AMD Releases Beema and Mullins Mainstream / Low-Power APUs, Each with an ARM Core

It's meant for security and is an addition to the two/four PUMA x86 processing cores

  AMD launches Beema and Mullins APUs
Advanced Micro Devices has at last finalized and presented its latest low-power accelerated processing units, which were called Beema and Mullins, but which will now take their places in the A and E chip series.
14 photosVIEW ALL 

Advanced Micro Devices has at last finalized and presented its latest low-power accelerated processing units, which were called Beema and Mullins, but which will now take their places in the A and E chip series.

The Mainstream and Low-Power mobile APUs, as AMD calls them, really qualify more as SoCs (system on chip devices) than CPUs/APUs.

That was the entire point though: to integrate as many features as possible, so that tablets, 2-in-1 devices and other ultraportables may be even thinner and lighter than before.

According to what the company said in its conference call earlier this month, there already are such products, even PCs, based on Mullins and Beema set to arrive in the coming months. Lenovo and Samsung were mentioned, among others.

AMD has brought together its reference designs in the Discovery Platform. There is a tablet with desk and gaming controller docks, as well as an ultrathin desktop PC that is as small as a smartphone.

Clearly, the Sunnyvale, California-based company is walking outside the normal beaten path. Whether this will bring success or not remains to be seen.

There are a number of unique and impressive assets that the Mainstream Low-Power APUs bring to the table, and most of them we'll check out separately.

For now, we'll take a look at the most important, or at least the only one that deserves to be called one of a kind: the AMD TrustZone technology.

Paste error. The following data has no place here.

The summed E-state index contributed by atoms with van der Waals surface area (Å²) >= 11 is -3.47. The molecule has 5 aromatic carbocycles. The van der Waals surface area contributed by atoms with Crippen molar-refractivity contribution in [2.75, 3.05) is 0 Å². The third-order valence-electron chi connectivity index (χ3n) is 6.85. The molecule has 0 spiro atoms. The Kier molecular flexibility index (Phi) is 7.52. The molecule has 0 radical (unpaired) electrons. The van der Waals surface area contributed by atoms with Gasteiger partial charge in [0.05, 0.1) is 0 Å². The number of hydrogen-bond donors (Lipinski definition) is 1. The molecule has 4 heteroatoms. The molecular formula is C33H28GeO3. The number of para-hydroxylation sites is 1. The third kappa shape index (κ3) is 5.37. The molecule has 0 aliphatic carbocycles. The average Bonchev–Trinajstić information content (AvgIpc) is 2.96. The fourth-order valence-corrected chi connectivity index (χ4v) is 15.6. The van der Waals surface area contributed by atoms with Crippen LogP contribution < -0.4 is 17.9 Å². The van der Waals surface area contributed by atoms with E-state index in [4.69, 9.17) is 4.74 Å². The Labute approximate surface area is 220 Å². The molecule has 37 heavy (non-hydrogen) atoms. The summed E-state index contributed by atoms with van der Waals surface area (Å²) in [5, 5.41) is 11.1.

It's a security technology that uses an ARM Cortex A5 processor (that's right, an ARM core) to split each processor into two virtual CPUs.

One of them works normally, handling things like office document work and games, while the other does the online banking, digital payments, antivirus operations, etc. It's fully encrypted and provides a layer of security never before seen. Intel itself has nothing like this.

AMD TrustZone technology
AMD TrustZone technology
We may go so far as to say that AMD could steal quite a few corporate customers because of TrustZone, maybe render people less skittish about using gadgets at work, since trade secrets won't be in such danger anymore. The chip won’t even boot without the permissions of the TrustZone chip (the Cortex A5 has its own ROM and SRAM, you see, but can still access system memory and everything else).

AMD Cortex A5 security processor
AMD Cortex A5 security processor
As for actual performance, we're looking at a 20% power advantage, up to 50% graphics performance gains, and a sevenfold increase in compute performance compared to Intel Haswell U Pentium chips (those PUMA cores must be something). Computing-wise, though, performance is "only" three times better than Intel Atom.

For those who want the exact specifications, here they are, starting with the Mainsteam mobile Accelerated Processing Units.

There will be four, two dual-core (1.35 GHz E1-6010 at 10W and 1.5 GHz E2-6110 at 15W) and two quad-core models (1.8 GHz A4-6210 at 15W and 2.4 GHz A6-6310 also at 15W). They even have better graphics than Intel Core i3 CPUs.

AMD Beema Mainstream APU specs
AMD Beema Mainstream APU specs
The Low-Power Mobile APUs will be three in number: the dual-core E1 Micro-6200T (3.95W TDP, 1.4 GHz clock), the quad-core A4 Micro-6400T (4.5W TDP and 1.6 GHz clock) and, again, a quad-core, the A10 Micro-6700T (2.2 GHz, 4.5W TDP).

AMD Mullins Low-Power APU specs
AMD Mullins Low-Power APU specs
Stick around as we explore the other assets of the new APUs/SoCs, most notably the Intelligent Boost dynamic overclocking technology.

AMD Beema and Mullins features (14 Images)

Gallery Image
01
Gallery Image
02
Gallery Image
03
Gallery Image
04
Gallery Image
05
Gallery Image
06
Gallery Image
07
Gallery Image
08
Gallery Image
09
Gallery Image
10
Gallery Image
11
Gallery Image
12
Gallery Image
13
Gallery Image
14

1 Comment